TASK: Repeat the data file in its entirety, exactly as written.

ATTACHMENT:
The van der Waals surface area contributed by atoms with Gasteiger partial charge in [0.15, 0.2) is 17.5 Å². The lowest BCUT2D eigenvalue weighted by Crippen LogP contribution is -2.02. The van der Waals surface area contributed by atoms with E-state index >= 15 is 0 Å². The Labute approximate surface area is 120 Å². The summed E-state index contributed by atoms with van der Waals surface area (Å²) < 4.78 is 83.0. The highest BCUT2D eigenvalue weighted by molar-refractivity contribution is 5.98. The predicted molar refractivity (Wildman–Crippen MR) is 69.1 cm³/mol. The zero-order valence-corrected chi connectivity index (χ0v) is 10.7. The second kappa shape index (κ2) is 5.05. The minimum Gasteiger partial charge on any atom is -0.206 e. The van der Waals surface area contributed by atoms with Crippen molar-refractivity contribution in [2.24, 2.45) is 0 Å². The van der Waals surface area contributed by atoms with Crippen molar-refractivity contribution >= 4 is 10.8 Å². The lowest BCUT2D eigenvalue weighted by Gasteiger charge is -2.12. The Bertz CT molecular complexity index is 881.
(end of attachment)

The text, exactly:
The van der Waals surface area contributed by atoms with Gasteiger partial charge in [0.15, 0.2) is 17.5 Å². The lowest BCUT2D eigenvalue weighted by Crippen LogP contribution is -2.02. The van der Waals surface area contributed by atoms with E-state index >= 15 is 0 Å². The Labute approximate surface area is 120 Å². The summed E-state index contributed by atoms with van der Waals surface area (Å²) < 4.78 is 83.0. The highest BCUT2D eigenvalue weighted by molar-refractivity contribution is 5.98. The predicted molar refractivity (Wildman–Crippen MR) is 69.1 cm³/mol. The zero-order valence-corrected chi connectivity index (χ0v) is 10.7. The second kappa shape index (κ2) is 5.05. The minimum Gasteiger partial charge on any atom is -0.206 e. The van der Waals surface area contributed by atoms with Crippen molar-refractivity contribution in [2.24, 2.45) is 0 Å². The van der Waals surface area contributed by atoms with Crippen molar-refractivity contribution >= 4 is 10.8 Å². The lowest BCUT2D eigenvalue weighted by Gasteiger charge is -2.12. The Bertz CT molecular complexity index is 881.